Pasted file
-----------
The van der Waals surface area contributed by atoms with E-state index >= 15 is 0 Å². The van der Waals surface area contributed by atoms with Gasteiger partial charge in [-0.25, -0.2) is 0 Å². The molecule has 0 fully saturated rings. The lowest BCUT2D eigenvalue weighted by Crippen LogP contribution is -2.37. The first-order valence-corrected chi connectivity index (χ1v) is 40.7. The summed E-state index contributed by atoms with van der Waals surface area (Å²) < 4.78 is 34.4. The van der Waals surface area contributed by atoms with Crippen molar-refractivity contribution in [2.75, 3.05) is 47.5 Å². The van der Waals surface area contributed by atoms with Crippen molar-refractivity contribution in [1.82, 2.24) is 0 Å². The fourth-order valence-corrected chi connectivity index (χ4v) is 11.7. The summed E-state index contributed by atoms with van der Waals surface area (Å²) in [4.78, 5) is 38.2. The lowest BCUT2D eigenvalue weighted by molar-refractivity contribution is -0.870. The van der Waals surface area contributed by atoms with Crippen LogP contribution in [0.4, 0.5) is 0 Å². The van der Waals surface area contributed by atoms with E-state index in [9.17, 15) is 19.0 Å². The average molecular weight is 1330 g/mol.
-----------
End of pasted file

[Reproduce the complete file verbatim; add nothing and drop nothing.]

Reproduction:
The van der Waals surface area contributed by atoms with E-state index >= 15 is 0 Å². The van der Waals surface area contributed by atoms with Gasteiger partial charge in [-0.25, -0.2) is 0 Å². The molecule has 0 fully saturated rings. The lowest BCUT2D eigenvalue weighted by Crippen LogP contribution is -2.37. The first-order valence-corrected chi connectivity index (χ1v) is 40.7. The summed E-state index contributed by atoms with van der Waals surface area (Å²) < 4.78 is 34.4. The van der Waals surface area contributed by atoms with Crippen molar-refractivity contribution in [2.75, 3.05) is 47.5 Å². The van der Waals surface area contributed by atoms with Crippen molar-refractivity contribution in [1.82, 2.24) is 0 Å². The fourth-order valence-corrected chi connectivity index (χ4v) is 11.7. The summed E-state index contributed by atoms with van der Waals surface area (Å²) in [4.78, 5) is 38.2. The lowest BCUT2D eigenvalue weighted by molar-refractivity contribution is -0.870. The van der Waals surface area contributed by atoms with Crippen LogP contribution in [0.4, 0.5) is 0 Å². The van der Waals surface area contributed by atoms with E-state index in [9.17, 15) is 19.0 Å². The average molecular weight is 1330 g/mol.